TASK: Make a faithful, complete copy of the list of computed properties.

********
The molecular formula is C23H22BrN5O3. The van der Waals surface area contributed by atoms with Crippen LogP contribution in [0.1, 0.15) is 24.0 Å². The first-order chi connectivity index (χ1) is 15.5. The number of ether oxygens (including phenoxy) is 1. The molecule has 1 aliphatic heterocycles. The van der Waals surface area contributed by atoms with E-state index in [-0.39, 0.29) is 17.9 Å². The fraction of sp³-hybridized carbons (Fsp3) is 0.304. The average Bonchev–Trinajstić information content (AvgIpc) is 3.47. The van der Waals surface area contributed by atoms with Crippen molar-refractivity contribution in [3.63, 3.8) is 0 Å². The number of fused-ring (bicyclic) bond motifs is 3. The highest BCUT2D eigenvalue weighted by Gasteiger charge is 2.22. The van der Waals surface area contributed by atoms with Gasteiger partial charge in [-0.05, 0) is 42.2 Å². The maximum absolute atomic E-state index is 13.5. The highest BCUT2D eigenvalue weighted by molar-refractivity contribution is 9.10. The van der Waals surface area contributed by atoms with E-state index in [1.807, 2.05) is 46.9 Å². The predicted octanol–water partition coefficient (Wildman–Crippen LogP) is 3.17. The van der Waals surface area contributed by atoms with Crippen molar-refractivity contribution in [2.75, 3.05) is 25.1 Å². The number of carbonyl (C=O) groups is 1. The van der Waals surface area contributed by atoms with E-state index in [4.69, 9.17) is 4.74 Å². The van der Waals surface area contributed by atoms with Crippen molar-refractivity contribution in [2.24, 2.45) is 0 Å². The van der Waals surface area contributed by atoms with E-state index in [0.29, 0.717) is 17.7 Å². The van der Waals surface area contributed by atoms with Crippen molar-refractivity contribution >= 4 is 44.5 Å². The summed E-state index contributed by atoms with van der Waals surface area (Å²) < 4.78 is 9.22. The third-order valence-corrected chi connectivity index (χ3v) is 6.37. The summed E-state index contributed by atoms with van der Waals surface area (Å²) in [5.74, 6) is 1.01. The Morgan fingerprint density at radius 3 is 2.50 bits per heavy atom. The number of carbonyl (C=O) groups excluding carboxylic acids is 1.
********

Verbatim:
The molecular formula is C23H22BrN5O3. The van der Waals surface area contributed by atoms with Crippen LogP contribution in [0.1, 0.15) is 24.0 Å². The first-order chi connectivity index (χ1) is 15.5. The number of ether oxygens (including phenoxy) is 1. The molecule has 1 aliphatic heterocycles. The van der Waals surface area contributed by atoms with E-state index in [-0.39, 0.29) is 17.9 Å². The fraction of sp³-hybridized carbons (Fsp3) is 0.304. The average Bonchev–Trinajstić information content (AvgIpc) is 3.47. The van der Waals surface area contributed by atoms with Crippen molar-refractivity contribution in [3.63, 3.8) is 0 Å². The number of fused-ring (bicyclic) bond motifs is 3. The highest BCUT2D eigenvalue weighted by Gasteiger charge is 2.22. The van der Waals surface area contributed by atoms with Gasteiger partial charge in [-0.05, 0) is 42.2 Å². The maximum absolute atomic E-state index is 13.5. The highest BCUT2D eigenvalue weighted by molar-refractivity contribution is 9.10. The van der Waals surface area contributed by atoms with E-state index in [1.807, 2.05) is 46.9 Å². The predicted octanol–water partition coefficient (Wildman–Crippen LogP) is 3.17. The van der Waals surface area contributed by atoms with Crippen molar-refractivity contribution in [2.75, 3.05) is 25.1 Å². The number of carbonyl (C=O) groups is 1. The van der Waals surface area contributed by atoms with E-state index in [4.69, 9.17) is 4.74 Å². The van der Waals surface area contributed by atoms with Crippen molar-refractivity contribution in [2.24, 2.45) is 0 Å². The van der Waals surface area contributed by atoms with E-state index in [0.29, 0.717) is 17.7 Å². The van der Waals surface area contributed by atoms with Crippen molar-refractivity contribution >= 4 is 44.5 Å². The summed E-state index contributed by atoms with van der Waals surface area (Å²) < 4.78 is 9.22. The third-order valence-corrected chi connectivity index (χ3v) is 6.37. The summed E-state index contributed by atoms with van der Waals surface area (Å²) in [5.74, 6) is 1.01. The Morgan fingerprint density at radius 3 is 2.50 bits per heavy atom. The number of carbonyl (C=O) groups excluding carboxylic acids is 1.